CPVC: Chlorinated Polyvinyl Chloride Piping

Alexander_BarthetCPVC Information

Chlorinated Polyvinyl Chloride Piping

Chlorinated Polyvinyl Chloride PipingChlorinated polyvinyl chloride (CPVC) is similar to polyvinyl chloride (PVC). Simply put, CPVC is PVC with additional chlorine added. Commonly, CPVC has 63{0020d42121ce9ee8372fc2191e9b67512146412db867aa4c51cd1841d7c3dde1} to 69{0020d42121ce9ee8372fc2191e9b67512146412db867aa4c51cd1841d7c3dde1} chlorine by mass while PVC has approximately 57{0020d42121ce9ee8372fc2191e9b67512146412db867aa4c51cd1841d7c3dde1} chlorine. Both CPVC and PVC are long-chain polymers which means they are made from long strings or chains of atoms. The length of the strings or chains determines many of the properties, but so does the arrangement of the atoms.  In both PVC and CPVC polymers, chlorine is added to the sides of the chain, not to the length, causing changes in the properties, including an increase in the resistance of the resulting material to high temperature and improving the chemical resistance above that of PVC.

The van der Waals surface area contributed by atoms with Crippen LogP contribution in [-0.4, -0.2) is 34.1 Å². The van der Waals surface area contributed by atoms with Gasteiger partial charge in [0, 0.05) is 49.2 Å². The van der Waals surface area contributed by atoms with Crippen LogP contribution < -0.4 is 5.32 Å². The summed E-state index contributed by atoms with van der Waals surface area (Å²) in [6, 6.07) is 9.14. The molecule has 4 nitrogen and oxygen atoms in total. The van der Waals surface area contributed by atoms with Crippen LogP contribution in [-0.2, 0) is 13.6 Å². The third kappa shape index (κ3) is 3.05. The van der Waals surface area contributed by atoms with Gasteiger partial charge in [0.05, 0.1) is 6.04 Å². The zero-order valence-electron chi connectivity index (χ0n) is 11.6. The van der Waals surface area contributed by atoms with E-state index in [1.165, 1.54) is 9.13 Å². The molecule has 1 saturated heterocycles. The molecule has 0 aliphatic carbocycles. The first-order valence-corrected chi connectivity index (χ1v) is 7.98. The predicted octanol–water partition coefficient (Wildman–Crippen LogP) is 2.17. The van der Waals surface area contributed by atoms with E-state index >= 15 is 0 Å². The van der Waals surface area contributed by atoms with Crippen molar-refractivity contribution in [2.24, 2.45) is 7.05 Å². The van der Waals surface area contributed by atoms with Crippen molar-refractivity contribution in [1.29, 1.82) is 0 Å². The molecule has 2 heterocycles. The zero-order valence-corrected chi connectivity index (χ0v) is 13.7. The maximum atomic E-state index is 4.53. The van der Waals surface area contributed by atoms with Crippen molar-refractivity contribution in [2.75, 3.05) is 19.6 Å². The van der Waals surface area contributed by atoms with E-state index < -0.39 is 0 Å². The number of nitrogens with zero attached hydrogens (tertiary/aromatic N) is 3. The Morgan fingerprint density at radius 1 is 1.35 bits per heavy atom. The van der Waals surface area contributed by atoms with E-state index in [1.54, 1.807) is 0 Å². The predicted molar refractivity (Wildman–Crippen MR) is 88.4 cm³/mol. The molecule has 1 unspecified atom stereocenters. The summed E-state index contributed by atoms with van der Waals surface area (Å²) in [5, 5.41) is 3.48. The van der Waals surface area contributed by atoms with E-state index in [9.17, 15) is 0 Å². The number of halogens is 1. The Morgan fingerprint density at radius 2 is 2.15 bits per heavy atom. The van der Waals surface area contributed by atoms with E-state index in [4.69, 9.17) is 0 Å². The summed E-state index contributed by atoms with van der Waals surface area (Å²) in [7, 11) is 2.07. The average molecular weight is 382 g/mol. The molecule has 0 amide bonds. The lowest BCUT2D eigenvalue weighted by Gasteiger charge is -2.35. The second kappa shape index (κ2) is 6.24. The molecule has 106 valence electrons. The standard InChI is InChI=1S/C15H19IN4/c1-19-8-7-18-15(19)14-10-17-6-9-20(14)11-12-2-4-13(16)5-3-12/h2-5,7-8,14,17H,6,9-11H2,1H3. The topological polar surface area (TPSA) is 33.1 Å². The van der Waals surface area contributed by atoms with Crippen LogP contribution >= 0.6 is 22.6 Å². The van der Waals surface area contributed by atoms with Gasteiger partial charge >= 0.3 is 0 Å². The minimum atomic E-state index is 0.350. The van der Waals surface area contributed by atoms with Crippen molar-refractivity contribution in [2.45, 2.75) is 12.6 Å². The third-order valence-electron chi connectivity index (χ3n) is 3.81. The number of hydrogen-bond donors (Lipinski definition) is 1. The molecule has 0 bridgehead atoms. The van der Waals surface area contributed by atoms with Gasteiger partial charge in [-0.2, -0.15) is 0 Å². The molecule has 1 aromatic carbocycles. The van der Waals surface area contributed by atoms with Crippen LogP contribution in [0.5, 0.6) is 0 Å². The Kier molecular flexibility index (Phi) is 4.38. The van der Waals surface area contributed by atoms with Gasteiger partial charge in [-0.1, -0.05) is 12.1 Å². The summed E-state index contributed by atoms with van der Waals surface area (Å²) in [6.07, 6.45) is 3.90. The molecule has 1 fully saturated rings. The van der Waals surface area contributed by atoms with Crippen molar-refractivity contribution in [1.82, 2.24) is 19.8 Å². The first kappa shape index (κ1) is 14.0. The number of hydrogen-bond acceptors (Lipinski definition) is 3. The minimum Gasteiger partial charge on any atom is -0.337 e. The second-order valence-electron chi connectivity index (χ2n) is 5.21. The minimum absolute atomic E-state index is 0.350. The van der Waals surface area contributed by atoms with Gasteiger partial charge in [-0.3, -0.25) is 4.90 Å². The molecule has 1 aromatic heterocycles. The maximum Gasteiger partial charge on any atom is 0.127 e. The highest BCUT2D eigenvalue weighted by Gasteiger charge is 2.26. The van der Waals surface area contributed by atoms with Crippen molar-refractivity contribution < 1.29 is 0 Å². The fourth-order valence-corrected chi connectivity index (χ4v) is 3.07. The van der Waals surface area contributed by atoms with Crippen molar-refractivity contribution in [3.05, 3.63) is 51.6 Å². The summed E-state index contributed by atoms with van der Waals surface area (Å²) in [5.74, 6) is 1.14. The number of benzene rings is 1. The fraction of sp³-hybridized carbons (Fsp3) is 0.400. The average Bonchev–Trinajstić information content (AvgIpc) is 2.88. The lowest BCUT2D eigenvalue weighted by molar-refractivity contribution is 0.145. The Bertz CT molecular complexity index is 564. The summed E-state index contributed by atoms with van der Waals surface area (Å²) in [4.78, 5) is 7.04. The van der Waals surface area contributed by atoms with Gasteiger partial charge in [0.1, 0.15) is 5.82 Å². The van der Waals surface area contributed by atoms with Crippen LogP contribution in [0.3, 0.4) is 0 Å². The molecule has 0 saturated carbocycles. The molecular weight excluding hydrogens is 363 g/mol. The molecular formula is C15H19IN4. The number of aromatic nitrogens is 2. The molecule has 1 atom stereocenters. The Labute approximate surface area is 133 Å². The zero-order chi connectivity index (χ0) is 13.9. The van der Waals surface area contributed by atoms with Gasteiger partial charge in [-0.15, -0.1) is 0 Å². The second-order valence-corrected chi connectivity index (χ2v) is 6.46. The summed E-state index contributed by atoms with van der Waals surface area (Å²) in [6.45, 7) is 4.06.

CPVC piping was first used in 1959 in industrial buildings for process chemicals.  In the 1980’s CPVC piping was first used in residential and commercial buildings for hot and cold water plumbing service and for fire sprinkler systems.  CPVC has been used as an alternative to traditional metallic piping systems because it doesn’t corrode like metal and is less costly than metallic piping.  CPVC piping is manufactured in straight sections up to 20 feet in length and in sizes from 1/4 inch up to 24 inches in diameter.  The straight lengths of piping are joined together using CPVC molded fittings.  Solvent cement is applied at the joints during installation, which chemically fuses the piping to the fittings.  The piping can be easily cut with hand or power tools and is relatively light weight, allowing for easier transport and simpler installation than metallic piping.  Installation of CPVC piping is simpler and quicker than metallic piping which requires less skill and permits increased speed, thereby lowering installation costs.   Since the 1980s, CPVC piping has been used successfully in millions of buildings throughout the United States.

This article was provided by James Mason, Ph.D., P.E. and Jeffrey Bradshaw, P.E., both with Rimkus Consulting Group, one of the world’s foremost forensic engineering and consulting firms with 46 offices across the U.S. and Europe.

Rimkus Consulting Group, Inc.